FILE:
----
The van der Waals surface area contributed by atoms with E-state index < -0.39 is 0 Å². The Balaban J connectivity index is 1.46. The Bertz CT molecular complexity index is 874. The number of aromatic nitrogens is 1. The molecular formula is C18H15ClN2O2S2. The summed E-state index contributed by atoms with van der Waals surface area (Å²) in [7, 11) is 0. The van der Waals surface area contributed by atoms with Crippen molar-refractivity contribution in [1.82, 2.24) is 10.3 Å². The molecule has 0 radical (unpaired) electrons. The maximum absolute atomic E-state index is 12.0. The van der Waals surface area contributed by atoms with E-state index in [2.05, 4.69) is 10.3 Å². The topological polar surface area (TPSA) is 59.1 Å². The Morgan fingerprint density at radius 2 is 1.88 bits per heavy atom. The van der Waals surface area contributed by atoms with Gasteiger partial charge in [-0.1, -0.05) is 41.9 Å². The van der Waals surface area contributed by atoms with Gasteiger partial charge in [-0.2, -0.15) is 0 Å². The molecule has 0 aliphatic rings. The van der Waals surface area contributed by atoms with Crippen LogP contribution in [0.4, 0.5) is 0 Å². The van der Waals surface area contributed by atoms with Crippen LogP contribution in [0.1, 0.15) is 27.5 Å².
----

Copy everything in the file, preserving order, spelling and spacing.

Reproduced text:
The van der Waals surface area contributed by atoms with E-state index < -0.39 is 0 Å². The Balaban J connectivity index is 1.46. The Bertz CT molecular complexity index is 874. The number of aromatic nitrogens is 1. The molecular formula is C18H15ClN2O2S2. The summed E-state index contributed by atoms with van der Waals surface area (Å²) in [7, 11) is 0. The van der Waals surface area contributed by atoms with Crippen molar-refractivity contribution in [1.82, 2.24) is 10.3 Å². The molecule has 0 radical (unpaired) electrons. The maximum absolute atomic E-state index is 12.0. The van der Waals surface area contributed by atoms with E-state index in [2.05, 4.69) is 10.3 Å². The topological polar surface area (TPSA) is 59.1 Å². The Morgan fingerprint density at radius 2 is 1.88 bits per heavy atom. The van der Waals surface area contributed by atoms with Gasteiger partial charge in [-0.1, -0.05) is 41.9 Å². The van der Waals surface area contributed by atoms with Gasteiger partial charge in [-0.2, -0.15) is 0 Å². The molecule has 0 aliphatic rings. The van der Waals surface area contributed by atoms with Crippen LogP contribution in [0.4, 0.5) is 0 Å². The van der Waals surface area contributed by atoms with Crippen LogP contribution in [0.1, 0.15) is 27.5 Å².